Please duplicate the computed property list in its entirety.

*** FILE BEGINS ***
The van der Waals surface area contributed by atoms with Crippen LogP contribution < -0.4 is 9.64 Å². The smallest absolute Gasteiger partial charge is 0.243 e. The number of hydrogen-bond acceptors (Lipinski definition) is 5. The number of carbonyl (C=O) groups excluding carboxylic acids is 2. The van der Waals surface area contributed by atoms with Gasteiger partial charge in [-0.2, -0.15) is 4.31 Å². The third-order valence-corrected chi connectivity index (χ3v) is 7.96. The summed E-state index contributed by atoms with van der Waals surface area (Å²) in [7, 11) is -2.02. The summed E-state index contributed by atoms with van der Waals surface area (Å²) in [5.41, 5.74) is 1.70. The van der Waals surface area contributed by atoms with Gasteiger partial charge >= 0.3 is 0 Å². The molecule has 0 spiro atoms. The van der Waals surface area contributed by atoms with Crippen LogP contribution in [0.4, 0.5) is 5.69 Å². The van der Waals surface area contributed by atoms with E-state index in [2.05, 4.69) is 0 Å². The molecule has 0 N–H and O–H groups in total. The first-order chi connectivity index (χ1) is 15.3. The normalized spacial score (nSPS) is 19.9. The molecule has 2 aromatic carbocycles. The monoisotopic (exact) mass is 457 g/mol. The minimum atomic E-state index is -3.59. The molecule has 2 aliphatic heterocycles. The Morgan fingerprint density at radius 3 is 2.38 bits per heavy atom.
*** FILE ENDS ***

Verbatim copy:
The van der Waals surface area contributed by atoms with Crippen LogP contribution < -0.4 is 9.64 Å². The smallest absolute Gasteiger partial charge is 0.243 e. The number of hydrogen-bond acceptors (Lipinski definition) is 5. The number of carbonyl (C=O) groups excluding carboxylic acids is 2. The van der Waals surface area contributed by atoms with Gasteiger partial charge in [-0.2, -0.15) is 4.31 Å². The third-order valence-corrected chi connectivity index (χ3v) is 7.96. The summed E-state index contributed by atoms with van der Waals surface area (Å²) in [7, 11) is -2.02. The summed E-state index contributed by atoms with van der Waals surface area (Å²) in [5.41, 5.74) is 1.70. The van der Waals surface area contributed by atoms with Gasteiger partial charge >= 0.3 is 0 Å². The molecule has 0 spiro atoms. The van der Waals surface area contributed by atoms with Crippen LogP contribution in [0.4, 0.5) is 5.69 Å². The van der Waals surface area contributed by atoms with E-state index in [2.05, 4.69) is 0 Å². The molecule has 0 N–H and O–H groups in total. The first-order chi connectivity index (χ1) is 15.3. The normalized spacial score (nSPS) is 19.9. The molecule has 2 aromatic carbocycles. The monoisotopic (exact) mass is 457 g/mol. The minimum atomic E-state index is -3.59. The molecule has 2 aliphatic heterocycles. The Morgan fingerprint density at radius 3 is 2.38 bits per heavy atom.